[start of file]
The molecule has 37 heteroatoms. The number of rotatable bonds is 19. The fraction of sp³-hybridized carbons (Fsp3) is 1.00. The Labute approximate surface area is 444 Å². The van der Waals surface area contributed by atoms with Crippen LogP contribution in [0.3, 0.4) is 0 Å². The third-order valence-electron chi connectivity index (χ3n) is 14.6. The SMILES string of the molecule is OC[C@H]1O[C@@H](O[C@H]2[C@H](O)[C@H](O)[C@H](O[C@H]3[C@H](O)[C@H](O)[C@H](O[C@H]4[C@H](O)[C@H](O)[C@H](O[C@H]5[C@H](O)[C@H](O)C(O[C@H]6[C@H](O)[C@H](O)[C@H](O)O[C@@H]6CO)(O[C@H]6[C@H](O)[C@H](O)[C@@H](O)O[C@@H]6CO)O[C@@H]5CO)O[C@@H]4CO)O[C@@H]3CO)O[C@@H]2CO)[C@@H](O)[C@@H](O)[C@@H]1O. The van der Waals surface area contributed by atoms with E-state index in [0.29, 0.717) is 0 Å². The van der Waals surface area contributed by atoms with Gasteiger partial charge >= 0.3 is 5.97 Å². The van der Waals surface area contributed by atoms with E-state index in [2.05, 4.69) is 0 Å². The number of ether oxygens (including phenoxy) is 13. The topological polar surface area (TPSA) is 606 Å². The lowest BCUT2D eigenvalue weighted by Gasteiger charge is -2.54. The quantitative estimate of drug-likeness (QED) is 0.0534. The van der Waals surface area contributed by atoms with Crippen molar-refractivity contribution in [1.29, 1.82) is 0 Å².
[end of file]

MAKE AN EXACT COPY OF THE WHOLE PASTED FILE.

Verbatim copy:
The molecule has 37 heteroatoms. The number of rotatable bonds is 19. The fraction of sp³-hybridized carbons (Fsp3) is 1.00. The Labute approximate surface area is 444 Å². The van der Waals surface area contributed by atoms with Crippen LogP contribution in [0.3, 0.4) is 0 Å². The third-order valence-electron chi connectivity index (χ3n) is 14.6. The SMILES string of the molecule is OC[C@H]1O[C@@H](O[C@H]2[C@H](O)[C@H](O)[C@H](O[C@H]3[C@H](O)[C@H](O)[C@H](O[C@H]4[C@H](O)[C@H](O)[C@H](O[C@H]5[C@H](O)[C@H](O)C(O[C@H]6[C@H](O)[C@H](O)[C@H](O)O[C@@H]6CO)(O[C@H]6[C@H](O)[C@H](O)[C@@H](O)O[C@@H]6CO)O[C@@H]5CO)O[C@@H]4CO)O[C@@H]3CO)O[C@@H]2CO)[C@@H](O)[C@@H](O)[C@@H]1O. The van der Waals surface area contributed by atoms with E-state index in [0.29, 0.717) is 0 Å². The van der Waals surface area contributed by atoms with Gasteiger partial charge >= 0.3 is 5.97 Å². The van der Waals surface area contributed by atoms with E-state index in [2.05, 4.69) is 0 Å². The number of ether oxygens (including phenoxy) is 13. The topological polar surface area (TPSA) is 606 Å². The lowest BCUT2D eigenvalue weighted by Gasteiger charge is -2.54. The quantitative estimate of drug-likeness (QED) is 0.0534. The van der Waals surface area contributed by atoms with Crippen molar-refractivity contribution in [1.29, 1.82) is 0 Å².